Monday, August 31, 2009

Lunch with Hideyuki Mori and Ryu Takeuchi

We had a wonderful lunch earlier this month with two young illustrators from Japan, Hideyuki Mori and Ryu Takeuchi who were in town for their traveling Sakura exhibit that landed at ISHI Gallery on St Marks and at the About Glamour Gallery in Brooklyn. The exhibit featured the prize winners from a recent competition sponsored by HYACCA, an organization consisting of groups and individuals whose purpose is introducing Japanese artists to the world. HYACCA literally means “one hundred flowers” in Japanese. The two artists were accompanied by their translator, a young design student who after meeting the illustrators gained a new appreciation for illustration. Hideyuki and Ryu work together; Ryu is responsible for a number of exhibits in Japan and the production of LABO Books. We had to apologize to our guests as we had only prepared enough food for just one guest so they were treated to a 3x3 Lite Lunch. We applaud their work in trying to increase awareness for young Japanese illustrators and we look forward to working with them in the future in some cross-cultural exhibits. Left to right: Translator, Hideyuki Mori, Charles Hively, Ryu Takeuchi.

Tuesday, August 11, 2009

For What It's Worth No. 7

I'm continually amazed at the positive response we get from our magazines, whether it's 3x3 or our sister publication Creative Quarterly.

In a down economy magazines are having a hard time surviving and to be a young fledgling publication in these times has been difficult. We’re not backed by a major publisher, we’re not a spin-off of a larger conglomerate, we’re just a simple set of magazines started by individuals who believe that there is talent out there that’s not being recognized.

Entries into are shows continues to grow—we had our strongest showing ever in January at the heart of the recession. But we positioned ourselves correctly, our entry fees are low compared to most shows and we only select the best work unlike shows who seem to have a quota when it comes to filling their pages. When so many people are painting the economy as bleak we see colors.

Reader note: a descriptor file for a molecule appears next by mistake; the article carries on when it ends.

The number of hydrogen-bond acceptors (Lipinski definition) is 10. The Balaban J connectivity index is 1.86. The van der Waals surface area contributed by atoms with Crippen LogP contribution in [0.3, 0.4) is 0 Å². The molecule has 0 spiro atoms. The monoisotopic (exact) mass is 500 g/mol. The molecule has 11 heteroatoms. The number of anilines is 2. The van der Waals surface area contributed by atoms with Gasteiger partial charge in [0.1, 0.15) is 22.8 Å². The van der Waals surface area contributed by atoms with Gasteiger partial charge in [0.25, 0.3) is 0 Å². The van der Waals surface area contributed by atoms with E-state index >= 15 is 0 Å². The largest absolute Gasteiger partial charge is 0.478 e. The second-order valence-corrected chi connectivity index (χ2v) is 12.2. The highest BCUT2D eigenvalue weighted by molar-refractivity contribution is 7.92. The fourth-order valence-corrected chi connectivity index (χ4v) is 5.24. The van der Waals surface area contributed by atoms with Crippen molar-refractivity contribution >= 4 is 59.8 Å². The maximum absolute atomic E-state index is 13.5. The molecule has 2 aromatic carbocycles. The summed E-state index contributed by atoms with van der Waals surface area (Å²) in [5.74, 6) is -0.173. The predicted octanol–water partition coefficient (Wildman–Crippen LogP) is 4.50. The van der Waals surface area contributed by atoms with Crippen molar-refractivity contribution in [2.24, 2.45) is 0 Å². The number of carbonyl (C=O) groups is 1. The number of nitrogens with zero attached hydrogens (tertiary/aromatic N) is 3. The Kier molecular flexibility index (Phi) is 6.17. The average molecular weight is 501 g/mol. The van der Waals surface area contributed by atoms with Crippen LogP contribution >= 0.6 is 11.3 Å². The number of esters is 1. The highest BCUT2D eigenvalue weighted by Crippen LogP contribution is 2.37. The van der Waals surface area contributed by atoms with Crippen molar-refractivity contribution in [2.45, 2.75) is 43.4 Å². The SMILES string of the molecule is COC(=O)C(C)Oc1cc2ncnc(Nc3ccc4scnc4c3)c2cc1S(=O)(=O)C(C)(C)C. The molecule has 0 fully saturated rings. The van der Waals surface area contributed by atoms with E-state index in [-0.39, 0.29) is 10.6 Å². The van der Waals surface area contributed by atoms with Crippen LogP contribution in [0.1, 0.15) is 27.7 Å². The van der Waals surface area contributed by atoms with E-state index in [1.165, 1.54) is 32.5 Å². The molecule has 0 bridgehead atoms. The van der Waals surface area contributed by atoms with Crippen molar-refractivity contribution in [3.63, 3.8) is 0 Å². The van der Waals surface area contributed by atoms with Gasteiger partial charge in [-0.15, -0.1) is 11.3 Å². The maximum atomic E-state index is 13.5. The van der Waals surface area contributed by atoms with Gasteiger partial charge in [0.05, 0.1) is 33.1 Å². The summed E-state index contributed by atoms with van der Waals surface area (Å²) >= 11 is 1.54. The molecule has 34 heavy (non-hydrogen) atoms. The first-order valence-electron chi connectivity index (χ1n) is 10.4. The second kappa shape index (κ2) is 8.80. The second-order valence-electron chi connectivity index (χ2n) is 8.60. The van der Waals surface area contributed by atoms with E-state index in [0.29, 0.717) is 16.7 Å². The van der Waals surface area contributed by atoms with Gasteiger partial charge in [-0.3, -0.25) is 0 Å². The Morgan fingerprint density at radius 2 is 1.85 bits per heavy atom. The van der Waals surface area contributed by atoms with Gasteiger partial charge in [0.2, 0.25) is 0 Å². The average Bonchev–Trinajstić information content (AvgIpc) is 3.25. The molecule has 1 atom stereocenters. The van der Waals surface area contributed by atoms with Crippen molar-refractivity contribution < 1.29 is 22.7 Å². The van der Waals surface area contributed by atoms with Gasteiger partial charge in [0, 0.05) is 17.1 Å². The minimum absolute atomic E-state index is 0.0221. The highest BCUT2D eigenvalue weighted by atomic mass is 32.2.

It’s a time of innovation and there’s no better time to pull out the stops. In past recessions our design firm we would find that while clients tend to play it safe in a good economy they turn much more daring in a bad one—poor economies unleash the chains that holds back creativity. Sure it’s not all going to work, but it isn’t a time to play it safe, it’s a time to be bold and daring. And the work in our publications reflects that.

Creative people embrace downturns, it tends to get rid of waste, of duplication or incompetence. A bad economy focuses us. We’re only worried about today and not forecasting for the future. Things are clearer. More understandable. Black & White. There is no wishing there is only doing. And doing it like there’s no tomorrow. You can be fresh out of school or a long-standing artist or designer, it doesn’t matter, we’re all approaching the situation with a unique vigor and it will pay off. Maybe not monetarily in the extremes—do we want to go back to extremes?—but our work creates a worth of its own.

And good work moves people to action. Whether they buy a painting in a gallery, or respond to a poster for a Broadway show or an ad for apple juice, good work works. You keep producing, we’ll keep recognizing it and showing it and the world will applaud.